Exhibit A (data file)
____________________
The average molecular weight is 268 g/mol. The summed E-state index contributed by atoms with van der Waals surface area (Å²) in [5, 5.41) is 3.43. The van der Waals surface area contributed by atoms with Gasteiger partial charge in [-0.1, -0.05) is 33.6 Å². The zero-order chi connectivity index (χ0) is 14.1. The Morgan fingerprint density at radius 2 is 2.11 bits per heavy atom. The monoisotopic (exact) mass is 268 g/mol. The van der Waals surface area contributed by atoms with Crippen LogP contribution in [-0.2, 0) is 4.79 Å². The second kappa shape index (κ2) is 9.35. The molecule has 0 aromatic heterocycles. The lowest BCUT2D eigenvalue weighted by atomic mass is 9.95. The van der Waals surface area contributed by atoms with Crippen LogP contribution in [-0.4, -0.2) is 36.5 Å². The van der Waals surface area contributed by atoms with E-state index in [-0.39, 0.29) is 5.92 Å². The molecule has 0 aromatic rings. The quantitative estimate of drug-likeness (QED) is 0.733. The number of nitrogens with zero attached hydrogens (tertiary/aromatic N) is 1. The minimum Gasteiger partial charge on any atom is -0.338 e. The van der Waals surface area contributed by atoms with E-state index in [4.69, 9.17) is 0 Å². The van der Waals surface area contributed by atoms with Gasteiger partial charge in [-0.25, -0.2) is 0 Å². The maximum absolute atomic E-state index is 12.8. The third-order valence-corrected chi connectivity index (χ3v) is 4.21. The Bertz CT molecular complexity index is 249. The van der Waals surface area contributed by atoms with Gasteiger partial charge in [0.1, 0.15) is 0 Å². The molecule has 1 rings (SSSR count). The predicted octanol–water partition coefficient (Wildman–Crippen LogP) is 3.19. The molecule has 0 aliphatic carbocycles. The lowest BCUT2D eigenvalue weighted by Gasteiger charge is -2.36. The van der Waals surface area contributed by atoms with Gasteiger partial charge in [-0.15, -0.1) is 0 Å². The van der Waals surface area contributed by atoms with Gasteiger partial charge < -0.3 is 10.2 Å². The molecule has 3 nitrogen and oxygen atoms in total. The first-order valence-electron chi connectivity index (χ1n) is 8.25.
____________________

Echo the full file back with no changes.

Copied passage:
The average molecular weight is 268 g/mol. The summed E-state index contributed by atoms with van der Waals surface area (Å²) in [5, 5.41) is 3.43. The van der Waals surface area contributed by atoms with Gasteiger partial charge in [-0.1, -0.05) is 33.6 Å². The zero-order chi connectivity index (χ0) is 14.1. The Morgan fingerprint density at radius 2 is 2.11 bits per heavy atom. The monoisotopic (exact) mass is 268 g/mol. The van der Waals surface area contributed by atoms with Crippen LogP contribution in [-0.2, 0) is 4.79 Å². The second kappa shape index (κ2) is 9.35. The molecule has 0 aromatic heterocycles. The lowest BCUT2D eigenvalue weighted by atomic mass is 9.95. The van der Waals surface area contributed by atoms with Crippen LogP contribution in [-0.4, -0.2) is 36.5 Å². The van der Waals surface area contributed by atoms with E-state index in [-0.39, 0.29) is 5.92 Å². The molecule has 0 aromatic rings. The quantitative estimate of drug-likeness (QED) is 0.733. The number of nitrogens with zero attached hydrogens (tertiary/aromatic N) is 1. The minimum Gasteiger partial charge on any atom is -0.338 e. The van der Waals surface area contributed by atoms with E-state index in [4.69, 9.17) is 0 Å². The van der Waals surface area contributed by atoms with Gasteiger partial charge in [-0.25, -0.2) is 0 Å². The maximum absolute atomic E-state index is 12.8. The third-order valence-corrected chi connectivity index (χ3v) is 4.21. The Bertz CT molecular complexity index is 249. The van der Waals surface area contributed by atoms with Gasteiger partial charge in [0.1, 0.15) is 0 Å². The molecule has 1 rings (SSSR count). The predicted octanol–water partition coefficient (Wildman–Crippen LogP) is 3.19. The molecule has 0 aliphatic carbocycles. The lowest BCUT2D eigenvalue weighted by Gasteiger charge is -2.36. The van der Waals surface area contributed by atoms with Gasteiger partial charge in [-0.15, -0.1) is 0 Å². The van der Waals surface area contributed by atoms with Gasteiger partial charge < -0.3 is 10.2 Å². The molecule has 3 nitrogen and oxygen atoms in total. The first-order valence-electron chi connectivity index (χ1n) is 8.25.